Still no Public Liability cover, though, it seems.
On the drinking and driving front - you are never insured if that's the case - in a car or on a bike.
It is surprising the numbers of people who ride fast on bikes in Thailand - clearly inexperienced, no shirt even or helmet, potholed and gravelly roads. I rode a bike when younger, before the new UK licence rules, so have some idea on a bike. But I'm almost constantly overtaken by young kids - who probably haven't ever ridden a bike before. Quite a few seem to come a cropper.
I've done some more digging around on this point about whether Thais need a licence to ride a motorbike in Thailand. It appears that, although it is widely flouted, they do actually need one legally. This means that the Travelguard policy will not pay out anything if you have an accident on a bike and have no bike licence.
Back to square one, I'm afraid.
Almost certainly, unless you have a full and proper bike licence in your home country you will NOT be insured via any travel insurance policy if you have an accident on a hired bike. Do not think the insurer will pay out for any medical costs, air ambulances or anything at all - because they won't. You will have to pay all or any of these costs yourself.
This is the case for UK citizens, anyway. Other countries travel policies may differ - though I'd be surprised if travel insurers anywhere allow inexperienced riders to ride around on a potentially poorly maintained bike on badly potholed or gravel roads.
Up to you if you take the risk - but be aware of the consequences.
Nice one Nokka. I feel inclined to agree with you unless MADMAC can show something else. I was going to get a bike licence here but it costs about £750 cheapest and thats if you pass first time! If not you'll be spending over £1000! I'll have a look at taking a test in Thailand if at all possible. I'm going to try the same for Vietnam (the whole process takes about 21 days apparently). I'll let you know if I find out this is possible. If I get a Vietnamese bike licecne would that be transferable? If thats the case I'll fly to Hanoi first
#8 PeterW has been a member since 29/8/2011. Posts: 31
Peter, that link is worth checking out.
Bottom line is that I think you need to make sure your insurer is willing to cover you if you come here with an international license (which they should) before you leave.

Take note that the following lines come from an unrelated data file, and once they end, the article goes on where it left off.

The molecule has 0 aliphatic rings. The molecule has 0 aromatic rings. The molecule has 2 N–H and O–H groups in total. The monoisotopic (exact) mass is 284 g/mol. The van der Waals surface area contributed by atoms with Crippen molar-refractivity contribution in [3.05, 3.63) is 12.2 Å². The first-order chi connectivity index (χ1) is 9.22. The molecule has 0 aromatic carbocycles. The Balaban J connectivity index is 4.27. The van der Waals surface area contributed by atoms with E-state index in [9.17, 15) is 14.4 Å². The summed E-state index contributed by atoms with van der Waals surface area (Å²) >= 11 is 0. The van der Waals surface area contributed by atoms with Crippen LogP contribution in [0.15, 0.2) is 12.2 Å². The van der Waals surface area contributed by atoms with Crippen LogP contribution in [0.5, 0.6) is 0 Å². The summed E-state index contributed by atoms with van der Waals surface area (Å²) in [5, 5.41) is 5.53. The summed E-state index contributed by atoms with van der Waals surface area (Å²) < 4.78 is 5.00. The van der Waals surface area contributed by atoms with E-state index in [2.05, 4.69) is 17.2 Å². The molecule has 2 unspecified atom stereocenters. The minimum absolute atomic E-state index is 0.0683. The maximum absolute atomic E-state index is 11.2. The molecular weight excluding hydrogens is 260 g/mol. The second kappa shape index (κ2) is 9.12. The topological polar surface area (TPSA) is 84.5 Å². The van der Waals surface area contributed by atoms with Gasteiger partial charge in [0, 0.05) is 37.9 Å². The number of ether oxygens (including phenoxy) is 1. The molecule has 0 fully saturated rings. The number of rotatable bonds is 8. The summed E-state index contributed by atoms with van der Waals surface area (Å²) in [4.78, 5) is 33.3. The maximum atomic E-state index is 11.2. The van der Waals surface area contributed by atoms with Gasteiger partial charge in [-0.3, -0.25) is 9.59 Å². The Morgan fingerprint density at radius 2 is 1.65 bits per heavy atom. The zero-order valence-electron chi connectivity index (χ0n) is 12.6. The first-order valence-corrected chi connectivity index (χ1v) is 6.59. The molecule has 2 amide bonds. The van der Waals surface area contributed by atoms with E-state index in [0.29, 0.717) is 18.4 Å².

#9 MADMAC has been a member since 6/6/2009. Posts: 6,957
thanks fo this MADMAC. It looks like sitting a bike test will be the best way to go. I'm heading to Koh Lanta first from Kuala Lumpur so will get it done in Phuket or Krabi if possible. Apparently the whole thing takes a day inc medicals etc. If I get there and they tell me I don't don't need to do it then sweet.
#10 PeterW has been a member since 29/8/2011. Posts: 31
Just remember, it's not what the Thai's say, it's what your insurance company says that counts.
#11 MADMAC has been a member since 6/6/2009. Posts: 6,957
Thanks for the link MADMAC. I'm going to try and take a test over there. It looks like the whole thing (medical certificates, training and a test) takes a day and can be done all over the place. I'll either do it in Krabi or Phuket. I've heard from mates that paper work will be a nightmare but I'll give it a go. I'm confident enough that if I get a licence I'm sorted insurance wise. Would a Thai bike licence be transferable to Cambodia, Laos and Vietnam though?
#12 PeterW has been a member since 29/8/2011. Posts: 31
Yes, a Thai license is recognized in the ASEAN countries I'm almost positive. I am positive it's recognized in Laos.
#13 MADMAC has been a member since 6/6/2009. Posts: 6,957
For most UK insurers a Thai licence doesn't appear sufficient - you need a UK bike licence. The Travelguard policy does seem to allow it under their policy wording - but may be best to check further with them before relying fully on it.
Nice lateral thinking though, Peter - let us know how you get on with the test.